March 16, 2007
Colonial Williamsburg’s March 22 Electronic Field Trip examines how technology revolutionized labor
Colonial Williamsburg’s Emmy-award-winning Electronic Field Trip series continues March 22 with “Made In America.” Throughout America’s history, advances in technology have revolutionized the nature of work. This field trip looks at three centuries of labor, family and how people perceive their jobs.
Through scenes of a grandfather talking to his children in an abandoned automobile factory, we learn about the effects of changing technology and its impact on modern life. We learn about what it was like in colonial times in a blacksmith shop and how young boys served an apprenticeship to become blacksmiths. The program concludes with a look at how computers have completely changed the American labor force, requiring skills that were not imagined in the 18th century.
Produced by Colonial Williamsburg’s Division of Productions, Publications and Learning Ventures, Electronic Field Trips are broadcast one Thursday each month from October through April at 10 a.m. and 1 p.m. Eastern time on participating PBS stations and cable channels. Registered users may also view the program via the Internet. The programs consist of a one-hour live broadcast which includes a story on subjects from the colonial period through the early life of the United States. The productions are supported with comprehensive lesson plans, glossaries, timelines, Internet activities and online connectivity to Colonial Williamsburg historians.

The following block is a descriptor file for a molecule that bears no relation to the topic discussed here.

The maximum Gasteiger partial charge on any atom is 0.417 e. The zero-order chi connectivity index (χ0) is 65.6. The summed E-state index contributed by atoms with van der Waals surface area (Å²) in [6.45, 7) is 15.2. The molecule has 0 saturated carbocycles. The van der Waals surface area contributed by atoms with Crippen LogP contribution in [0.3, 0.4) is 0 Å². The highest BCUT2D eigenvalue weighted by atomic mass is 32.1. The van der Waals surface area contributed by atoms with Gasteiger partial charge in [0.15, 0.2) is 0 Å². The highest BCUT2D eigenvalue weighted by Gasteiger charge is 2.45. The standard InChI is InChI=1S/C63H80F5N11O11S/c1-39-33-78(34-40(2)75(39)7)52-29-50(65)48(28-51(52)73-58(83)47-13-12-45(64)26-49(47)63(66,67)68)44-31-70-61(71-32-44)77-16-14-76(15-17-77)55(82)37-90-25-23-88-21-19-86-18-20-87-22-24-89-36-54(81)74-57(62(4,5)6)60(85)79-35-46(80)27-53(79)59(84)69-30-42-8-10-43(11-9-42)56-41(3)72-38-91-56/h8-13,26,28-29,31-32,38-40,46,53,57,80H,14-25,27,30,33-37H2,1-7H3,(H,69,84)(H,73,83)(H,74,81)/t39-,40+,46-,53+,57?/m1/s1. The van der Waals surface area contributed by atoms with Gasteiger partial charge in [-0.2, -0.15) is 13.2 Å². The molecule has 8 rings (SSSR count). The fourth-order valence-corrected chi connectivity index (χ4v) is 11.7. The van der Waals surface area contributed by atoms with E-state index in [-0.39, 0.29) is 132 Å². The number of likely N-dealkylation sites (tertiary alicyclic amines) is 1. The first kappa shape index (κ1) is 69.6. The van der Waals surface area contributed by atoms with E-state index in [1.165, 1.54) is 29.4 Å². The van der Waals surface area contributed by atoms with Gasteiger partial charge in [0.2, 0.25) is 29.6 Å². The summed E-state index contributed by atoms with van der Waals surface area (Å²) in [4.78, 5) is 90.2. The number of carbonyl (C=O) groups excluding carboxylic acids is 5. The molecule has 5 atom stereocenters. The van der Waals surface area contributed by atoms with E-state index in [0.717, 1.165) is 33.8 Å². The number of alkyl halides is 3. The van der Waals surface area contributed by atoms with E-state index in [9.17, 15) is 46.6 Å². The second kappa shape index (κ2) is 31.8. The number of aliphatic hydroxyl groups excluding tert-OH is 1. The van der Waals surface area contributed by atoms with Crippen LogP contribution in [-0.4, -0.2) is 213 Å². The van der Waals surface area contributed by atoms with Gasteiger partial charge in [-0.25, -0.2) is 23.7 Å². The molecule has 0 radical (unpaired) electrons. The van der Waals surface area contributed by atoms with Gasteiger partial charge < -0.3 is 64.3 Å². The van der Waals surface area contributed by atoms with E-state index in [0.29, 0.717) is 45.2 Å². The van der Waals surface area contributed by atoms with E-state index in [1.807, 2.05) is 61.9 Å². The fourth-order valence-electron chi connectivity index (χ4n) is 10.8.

Students in participating schools may call the program from their classrooms during the broadcast to ask questions of historians on the air. For “Made In America,” the on-air experts will be master blacksmith Ken Schwarz, Marc Greuther, curator of industry, The Henry Ford; and Jay Gaynor, director of historic trades. Student hosts for the program are Ciara Montgomery and Jeremiah Smith.
The series concludes April 26, 2007, in time for the 400th anniversary of the discovery of Jamestown, with the premiere of “Jamestown Unearthed,” which looks at how history is written and re-evaluated as new methods of study are introduced and archaeological discoveries offer new clues to interpreting history.
As the nation’s leading educational resource for early American history, the Colonial Williamsburg Foundation uses the Internet and interactive television technology to bring the 18th century to life for more than one million students throughout the United States each year. For more information or to register for the Electronic Field Trip Series visit http://www.history.org/history/teaching/eft.cfm or contact the Electronic Field Trip registrar at 1-800-761-8331 or by e-mail at EFTSupport@cwf.org.